The hype is over. 5G is not going to go away - in fact, 5G networks are arriving now even though the first consumer smartphones will not ship in any volume until at least Spring 2019. What we see now is just the start of the 5G era because initial 5G services will provide just a taste of what 5G will eventually deliver. Over the coming years, 5G technology will continue to evolve as new versions of the global mobile standard add new capabilities just as today’s 4G/LTE services are considerably richer than initial 4G services.
Initial 5G launches will focus on just two areas: faster mobile broadband services to relieve smartphone congestion on current LTE networks; and, in some countries, fixed wireless broadband services which reach consumers unable to receive broadband in other ways. Perhaps the most important change with 5G services will be improvements in the responsiveness, or latency, of mobile networks, and not simply the jump in peak speeds, because it’s the latency improvement of 5G which will enable the launch of ‘uniquely 5G’ services in the years ahead.
There are a number of reasons for this focus. Massive Internet of Things (IoT) and other new target markets for 5G -- beyond mobile and fixed broadband -- will be the focus of future revisions of the 5G standard which will add the necessary new capabilities. For now, existing LTE and other wide area wireless technologies are cheaper and offer considerably wider coverage than 5G will for many years.
Yet the world’s mobile operators are all talking about 5G. Press releases abound. But it’s important to read the description of each ‘launch’ carefully to assess whether an operator is trailing 5G in just a few locations, is offering a pre-commercial trial with some external testers, is even marketing a service using a ‘5G-like’ technology but which does not actually use the 5G new radio standard, or whether the service is a live 5G network without 5G end-user devices. All of these examples have happened recently.
Beyond the PR value of 5G, the real question is: Which operators would benefit most from launching 5G mobile broadband services? How can we work out which operators should launch 5G mobile broadband services soon? The easiest way is to look at the performance of their current LTE networks because this indicates the degree to which their networks are congested and so would benefit from the new frequencies available to 5G technology and 5G NR’s greater efficiency.
5G enables operators to differentiate
At OpenSignal we see widely varying LTE quality around the world. In our State of LTE report, we found the country where smartphone users experienced the fastest average LTE download speed was a staggering 7.3 times faster than the country with the slowest average LTE smartphone user experience.
In countries where there is little difference between the LTE download speed experience today, operators should consider using 5G services to jump ahead of the competition. For example, the ratio between the operator whose smartphone users experienced the fastest average LTE download speeds and the slowest was just 1.1 in Australia and Singapore and 1.4 in the US; but a noticeably higher 2 in the UK, 2.1 in Brazil 2.1 and 3.1 in Taiwan.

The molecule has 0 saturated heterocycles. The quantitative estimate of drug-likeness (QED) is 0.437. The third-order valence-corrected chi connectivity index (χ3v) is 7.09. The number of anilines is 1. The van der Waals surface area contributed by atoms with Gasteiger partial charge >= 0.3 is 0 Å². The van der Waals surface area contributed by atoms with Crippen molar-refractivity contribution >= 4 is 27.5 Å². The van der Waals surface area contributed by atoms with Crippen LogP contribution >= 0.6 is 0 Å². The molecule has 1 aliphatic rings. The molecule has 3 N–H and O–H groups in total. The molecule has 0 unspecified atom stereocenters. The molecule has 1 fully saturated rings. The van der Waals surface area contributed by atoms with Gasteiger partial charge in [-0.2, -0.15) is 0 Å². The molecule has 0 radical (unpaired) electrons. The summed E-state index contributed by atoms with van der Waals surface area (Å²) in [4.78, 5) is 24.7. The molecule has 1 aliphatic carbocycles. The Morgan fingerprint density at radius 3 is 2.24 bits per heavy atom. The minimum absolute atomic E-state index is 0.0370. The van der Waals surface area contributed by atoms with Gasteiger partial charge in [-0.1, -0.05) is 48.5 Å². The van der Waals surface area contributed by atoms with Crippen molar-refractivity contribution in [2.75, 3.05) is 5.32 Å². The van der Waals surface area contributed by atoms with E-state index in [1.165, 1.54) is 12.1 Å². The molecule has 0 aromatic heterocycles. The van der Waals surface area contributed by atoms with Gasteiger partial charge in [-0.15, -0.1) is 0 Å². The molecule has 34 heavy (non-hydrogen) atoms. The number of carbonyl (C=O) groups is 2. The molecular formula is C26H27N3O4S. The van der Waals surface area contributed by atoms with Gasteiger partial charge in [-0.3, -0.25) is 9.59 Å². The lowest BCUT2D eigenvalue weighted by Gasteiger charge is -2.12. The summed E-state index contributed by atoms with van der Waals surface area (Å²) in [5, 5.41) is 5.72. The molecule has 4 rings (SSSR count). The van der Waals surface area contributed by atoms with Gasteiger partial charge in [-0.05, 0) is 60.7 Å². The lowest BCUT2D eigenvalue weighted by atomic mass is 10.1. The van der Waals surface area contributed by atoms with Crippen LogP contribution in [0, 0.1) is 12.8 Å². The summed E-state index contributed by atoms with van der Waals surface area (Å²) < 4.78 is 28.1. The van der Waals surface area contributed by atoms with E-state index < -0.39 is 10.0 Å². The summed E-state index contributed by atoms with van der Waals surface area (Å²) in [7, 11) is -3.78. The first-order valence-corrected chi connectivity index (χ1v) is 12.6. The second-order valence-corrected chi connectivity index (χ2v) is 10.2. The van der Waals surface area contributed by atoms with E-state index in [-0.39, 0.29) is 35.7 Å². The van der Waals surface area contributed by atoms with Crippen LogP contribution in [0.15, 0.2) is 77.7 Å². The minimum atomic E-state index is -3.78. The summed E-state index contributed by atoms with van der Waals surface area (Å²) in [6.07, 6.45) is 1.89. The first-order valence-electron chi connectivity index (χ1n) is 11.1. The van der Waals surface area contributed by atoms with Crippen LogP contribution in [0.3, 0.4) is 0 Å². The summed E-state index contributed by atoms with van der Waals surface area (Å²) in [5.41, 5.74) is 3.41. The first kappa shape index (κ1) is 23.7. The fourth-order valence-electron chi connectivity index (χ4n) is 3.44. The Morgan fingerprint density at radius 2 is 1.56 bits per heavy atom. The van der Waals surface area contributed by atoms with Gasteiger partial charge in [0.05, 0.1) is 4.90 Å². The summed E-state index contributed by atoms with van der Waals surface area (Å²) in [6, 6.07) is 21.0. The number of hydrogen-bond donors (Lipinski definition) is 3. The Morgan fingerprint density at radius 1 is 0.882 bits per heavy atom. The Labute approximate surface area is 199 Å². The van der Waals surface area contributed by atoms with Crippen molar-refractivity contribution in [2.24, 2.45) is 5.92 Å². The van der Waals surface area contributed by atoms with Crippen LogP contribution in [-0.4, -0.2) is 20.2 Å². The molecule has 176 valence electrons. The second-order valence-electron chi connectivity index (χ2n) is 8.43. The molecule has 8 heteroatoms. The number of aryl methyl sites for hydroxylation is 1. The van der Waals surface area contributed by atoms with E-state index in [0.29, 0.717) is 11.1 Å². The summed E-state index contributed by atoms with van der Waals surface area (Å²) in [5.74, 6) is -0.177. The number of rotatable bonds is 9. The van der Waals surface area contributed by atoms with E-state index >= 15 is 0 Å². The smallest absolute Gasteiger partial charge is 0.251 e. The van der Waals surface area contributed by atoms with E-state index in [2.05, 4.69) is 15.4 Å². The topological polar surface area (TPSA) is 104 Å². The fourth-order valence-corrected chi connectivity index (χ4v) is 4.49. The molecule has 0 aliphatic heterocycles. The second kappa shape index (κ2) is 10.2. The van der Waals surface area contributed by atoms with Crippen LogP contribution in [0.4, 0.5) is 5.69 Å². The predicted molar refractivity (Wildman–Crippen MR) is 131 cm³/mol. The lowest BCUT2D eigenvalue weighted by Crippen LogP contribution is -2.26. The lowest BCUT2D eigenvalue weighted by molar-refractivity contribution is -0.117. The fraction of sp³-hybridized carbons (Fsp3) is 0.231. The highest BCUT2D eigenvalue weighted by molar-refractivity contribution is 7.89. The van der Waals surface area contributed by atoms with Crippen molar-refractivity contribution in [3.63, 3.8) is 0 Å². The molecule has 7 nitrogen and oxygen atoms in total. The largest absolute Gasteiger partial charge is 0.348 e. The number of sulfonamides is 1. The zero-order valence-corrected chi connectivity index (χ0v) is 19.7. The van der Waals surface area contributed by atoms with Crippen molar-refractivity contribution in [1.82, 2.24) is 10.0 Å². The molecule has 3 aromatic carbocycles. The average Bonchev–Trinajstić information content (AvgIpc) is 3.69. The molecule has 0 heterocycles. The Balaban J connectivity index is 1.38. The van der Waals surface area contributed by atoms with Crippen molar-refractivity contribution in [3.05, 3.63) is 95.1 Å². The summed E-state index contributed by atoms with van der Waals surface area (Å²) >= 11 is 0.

5G responsiveness will be the most important advance
A significant improvement with 5G mobile broadband networks is latency. With 5G the industry aims to deliver just 1ms latency on the radio network and just a few additional milliseconds added by a 5G-standard network core. By comparison, globally OpenSignal finds smartphone users experience an average latency between 28.3ms to 194.8ms end-to-end across today’s LTE services, depending on the country. In major countries, the slowest average latency is more commonly around 70-80ms on LTE.
There is clearly enormous room to improve the responsiveness experienced by smartphone users which will benefit voice communications, online multiplayer games, and web browsing immediately as well as set up the potential for new categories of services for IoT devices such as safer cars in the future. 5G represents an end-to-end change in mobile networks and operators should think carefully about how their overall technology can deliver all of the latency benefits 5G standards should bring.
To help with 5G business cases, mobile operators should consider the potential to greatly improve the latency their users experience through 5G. In addition, they should assess the difference in the speed experience between operators in their market. In those countries where the latest LTE standard is extensively deployed already or where there is congestion on LTE services, moving to 5G will help an operator to challenge the competition’s mobile broadband speed experience.
Ian Fogg is VP Analysis at OpenSignal
This article first appeared in Telecom Asia 5G Insights November 2018